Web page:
© The Author(s) 2020. The purpose of this paper is to reflect upon architecture and environmental engineering students’ approaches to health and wellbeing issues in design studio project briefs. The design studio project is a key aspect of the students’ fourth year programme in a dual accredited (RIBA/ARB and CIBSE) BEng course in the SW of England. Whilst the overarching site and brief are set by the studio leader, each student develops their own project agenda drawing on extensive urban and site analysis as well as precedent research. Particular detailed aspects of the brief are then further analysed and researched as part of an engineering report study. The research draws on first author’s earlier work on effects of non-prescriptive briefs on transdisciplinary studio working in architecture and engineering programmes. Drawing on visual ethnography methods, the preliminary observations drawn out of the study begin to consider key intrinsic/extrinsic motivations and assumptions students draw on to develop a health and wellbeing agenda in their projects and the way these motivations further inform analysis in the engineering reports. The implications of the research are twofold. First, the preliminary analysis enables new insights into assumptions graduating architecture and engineering students draw on to develop a health and wellbeing motivated agenda. Second the study has benefits for design studio education brief setting approaches in particular, increasingly drawn upon in engineering and multidisciplinary built environment pedagogy. Practical application : This paper enables new initial insights into ways designers (architects and building services engineers) approach health and wellbeing issues at early stages of design, drawing on a higher education empirical setting. It is particularly relevant to professionals as well as educators in the built environment.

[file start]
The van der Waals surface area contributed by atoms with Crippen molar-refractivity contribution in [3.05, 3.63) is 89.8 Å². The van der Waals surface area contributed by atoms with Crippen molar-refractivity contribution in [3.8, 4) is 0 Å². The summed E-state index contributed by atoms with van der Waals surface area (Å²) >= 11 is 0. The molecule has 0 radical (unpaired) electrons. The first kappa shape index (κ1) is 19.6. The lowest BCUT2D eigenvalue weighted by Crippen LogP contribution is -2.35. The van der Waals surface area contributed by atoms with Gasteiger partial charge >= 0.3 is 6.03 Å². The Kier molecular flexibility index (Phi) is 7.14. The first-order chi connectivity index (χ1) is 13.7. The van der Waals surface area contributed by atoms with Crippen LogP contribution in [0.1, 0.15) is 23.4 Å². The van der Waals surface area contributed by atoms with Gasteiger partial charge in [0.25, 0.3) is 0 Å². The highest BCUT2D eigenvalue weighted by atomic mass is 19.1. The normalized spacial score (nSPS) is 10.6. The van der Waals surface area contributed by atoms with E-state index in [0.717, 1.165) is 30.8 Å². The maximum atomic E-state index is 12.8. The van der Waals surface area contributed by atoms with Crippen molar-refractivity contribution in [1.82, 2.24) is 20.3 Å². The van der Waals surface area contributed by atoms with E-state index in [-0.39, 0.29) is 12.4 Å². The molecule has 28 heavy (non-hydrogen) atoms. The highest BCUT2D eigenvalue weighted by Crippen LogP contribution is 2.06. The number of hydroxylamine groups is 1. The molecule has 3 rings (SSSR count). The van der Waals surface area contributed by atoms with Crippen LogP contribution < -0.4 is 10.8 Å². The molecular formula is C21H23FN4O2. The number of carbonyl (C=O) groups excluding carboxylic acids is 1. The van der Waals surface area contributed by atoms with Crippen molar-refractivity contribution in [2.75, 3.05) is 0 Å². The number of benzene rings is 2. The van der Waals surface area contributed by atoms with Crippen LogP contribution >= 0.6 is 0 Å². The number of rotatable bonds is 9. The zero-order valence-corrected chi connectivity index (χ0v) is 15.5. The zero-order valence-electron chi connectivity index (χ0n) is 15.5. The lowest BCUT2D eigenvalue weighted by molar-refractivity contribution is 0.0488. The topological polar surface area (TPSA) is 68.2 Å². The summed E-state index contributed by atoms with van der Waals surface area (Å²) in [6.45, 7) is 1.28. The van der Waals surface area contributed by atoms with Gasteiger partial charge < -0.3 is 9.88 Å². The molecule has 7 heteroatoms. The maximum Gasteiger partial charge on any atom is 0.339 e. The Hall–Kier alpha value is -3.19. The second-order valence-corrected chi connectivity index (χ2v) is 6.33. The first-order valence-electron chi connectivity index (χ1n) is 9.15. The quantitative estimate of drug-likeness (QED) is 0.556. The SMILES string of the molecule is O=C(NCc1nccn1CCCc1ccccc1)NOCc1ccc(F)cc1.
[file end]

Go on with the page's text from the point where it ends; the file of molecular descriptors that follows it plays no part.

Oliveira, S., Griffin, E., Cash, D., & Marco, E. (2020). Health and wellbeing in design studio briefs – Architecture and engineering graduating students’ motivations and approaches. Building Services Engineering Research and Technology, 41(2), 137-152. https://doi.org/10.1177/0143624419897394